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  • Writer's pictureCarolina MIlanesi

Could Gen Z Pass on College?

As many of you know, I have a ten-year-old girl who is about to embark on the exciting adventure of homeschooling. Education is very important to us or maybe I should say knowledge is. Knowledge on a broad list of topics driven by her interest and not only dictated by what a particular curriculum decided it was good for her to know at a given age. Knowledge that treats facts as facts, but does not tell the story only from one viewpoint, one voice. Knowledge and call it street’s smart that will get her ready for life. While she is still a long way away from college, her dad and I have been discussing the pros and cons of sending her to college. For the longest time, college was the way you prepared your kids to the work world, it was the last step you took in that journey of enlightenment before you became an adult. Over the past couple of years, however, some, including me, have started to question whether the high cost of college education is worthwhile.

College Education has become a Consumer Product

I recently watched a Ted Talk by Professor Sanjay Samuel who very eloquently explained that college education has become unaffordable for most if not all American families. The combined debt that students in America hold amounts to over $1 trillion dollars and all in the name of securing a better-paid job. Education is an investment in a better future, they tell us and we tell our kids! What it has become though, is a way to categories future workers so companies can better assess them before hiring. Education is a consumer product where teachers are service providers, students are consumers and subject matter are content. The profit is with the loan companies but the return on investment for students is questionable. Education is being upsold, he says, so that college is the new high school. The question boils down to whether or not the higher pay one gets at the end of a college degree is worth the amount of debt that got you there and the years in lost wages. Economists say it is if you complete your degree, but Professor Samuel argues that the only reason that this is the case is that wages for people with only a high-school degree have been cut time and time again.

The solution to this problem according to professor Samuel is for parents and students to treat higher education like a consumer product, in the same way, the ones profiting from it have been doing for years. What if there were an app that could calculate for you an income-based tuition linking your future income to how much your tuition will cost? Tuitions, after all,  should not all be the same for all degrees. An engineering degree uses much more resources than a philosophy degree but the cost of tuitions is the same even if the engineering students will earn considerably more than the philosophy ones.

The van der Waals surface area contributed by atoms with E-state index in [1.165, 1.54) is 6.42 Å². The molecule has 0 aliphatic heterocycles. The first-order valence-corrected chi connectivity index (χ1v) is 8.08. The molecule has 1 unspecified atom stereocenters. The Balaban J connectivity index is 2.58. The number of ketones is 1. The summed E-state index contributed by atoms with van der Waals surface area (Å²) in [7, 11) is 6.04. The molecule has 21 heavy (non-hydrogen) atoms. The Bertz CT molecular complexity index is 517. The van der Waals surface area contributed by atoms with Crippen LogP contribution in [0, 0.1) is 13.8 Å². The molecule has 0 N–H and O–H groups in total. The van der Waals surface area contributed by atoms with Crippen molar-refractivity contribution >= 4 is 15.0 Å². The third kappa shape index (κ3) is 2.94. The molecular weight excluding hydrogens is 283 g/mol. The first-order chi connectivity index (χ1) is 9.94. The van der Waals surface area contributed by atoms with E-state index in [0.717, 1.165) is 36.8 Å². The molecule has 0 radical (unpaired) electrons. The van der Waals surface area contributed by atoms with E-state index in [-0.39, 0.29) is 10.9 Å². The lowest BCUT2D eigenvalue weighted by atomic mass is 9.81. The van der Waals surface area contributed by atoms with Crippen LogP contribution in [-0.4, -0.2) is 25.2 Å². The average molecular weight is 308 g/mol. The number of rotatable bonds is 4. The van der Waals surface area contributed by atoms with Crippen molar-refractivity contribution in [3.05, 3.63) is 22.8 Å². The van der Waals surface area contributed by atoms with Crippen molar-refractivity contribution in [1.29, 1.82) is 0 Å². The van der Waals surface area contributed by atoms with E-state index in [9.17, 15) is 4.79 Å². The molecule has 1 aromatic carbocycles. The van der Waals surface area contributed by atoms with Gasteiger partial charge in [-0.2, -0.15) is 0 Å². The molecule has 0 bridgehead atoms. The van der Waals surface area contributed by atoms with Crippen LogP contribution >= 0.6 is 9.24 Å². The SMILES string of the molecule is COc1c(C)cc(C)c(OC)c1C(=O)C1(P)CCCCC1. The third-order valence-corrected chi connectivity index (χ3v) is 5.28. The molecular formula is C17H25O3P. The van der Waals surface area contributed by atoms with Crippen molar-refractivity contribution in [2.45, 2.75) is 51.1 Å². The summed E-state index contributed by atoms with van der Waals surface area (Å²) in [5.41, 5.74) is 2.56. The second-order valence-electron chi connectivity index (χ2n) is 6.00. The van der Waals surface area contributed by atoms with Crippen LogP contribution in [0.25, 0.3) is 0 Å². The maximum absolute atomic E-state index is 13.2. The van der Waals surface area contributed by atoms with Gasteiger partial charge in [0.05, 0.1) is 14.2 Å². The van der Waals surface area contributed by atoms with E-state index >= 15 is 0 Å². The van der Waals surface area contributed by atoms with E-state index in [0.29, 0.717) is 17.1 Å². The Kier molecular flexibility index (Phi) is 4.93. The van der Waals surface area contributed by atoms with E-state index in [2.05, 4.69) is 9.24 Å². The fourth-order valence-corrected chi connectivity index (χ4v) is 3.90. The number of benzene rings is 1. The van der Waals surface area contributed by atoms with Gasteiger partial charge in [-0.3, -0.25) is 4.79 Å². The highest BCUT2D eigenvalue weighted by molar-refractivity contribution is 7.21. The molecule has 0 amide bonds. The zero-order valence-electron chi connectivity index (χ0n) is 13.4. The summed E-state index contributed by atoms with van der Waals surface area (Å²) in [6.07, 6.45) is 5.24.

Supply and Demand

The solution to the education problem Professor Samuel presents is very intriguing and I for one, as a parent, would love to be able to help my daughter figure out her investment. With changes driven by technologies such as Artificial Intelligence and Machine Learning the “value” associated with the degrees might differ in the future. Sadly, though, education has become such a business that, as it is often the case when there is too much money at stake, things change slowly.

Companies are breaking with Past Requirements

Continuing the consumer market analogy, another problem I see with education is one of supply and demand. For many years, both here in the US and in Europe, corporations have been looking at degrees as the first pass for sieving through candidates. So to meet this demand of candidates with higher degrees, supply had to step up and more and more students took on college, masters, and doctorates. This created too much supply which caused many to be underemployed in their profession vis a vis the degreed they held.

When discussing our daughter’s future with my husband, this circle of supply and demand was my biggest concern in giving college a miss. What if when our daughter applied for a job she was the only one without a degree?

Fortunately, for my daughter and her Gen Z pals, things are changing and companies are breaking with past requirements. Recently, job-search site Glassdoor compiled a list of 15 top employers that have said to no longer require applicants to have a college degree. On that list, there are tech companies Google, Apple, IBM, retailers Home Depot, Lowe’s, Whole Foods and financial services Back of America and Ernst & Young.

Change might bring Less Debt, more Diversity, better Skills

The list of jobs offered by each company on this Glassdoor compilation is not as comprehensive as I would have hoped but it is hopefully the first step. Considering candidates with hands-on experience through boot-camps and vocational courses open up the opportunity to have a more diverse workplace by widening the hiring pool. Such a move is not just good for increasing diversity but also to ensure that the people you hire have the most up to date skills. Especially when it comes to technology things move so fast that your skills might be in need of a refresh by the time you end your four-year degree. Gen Z is very much a hands-on-generation already, just look at the many YouTube videos that teach how to do things from gaming to cooking. And you never know, if learning will not have to be linked to income alone, Gen Z might be so lucky to rediscover the pleasure to learn for learning’s sake, not for money’s sake.



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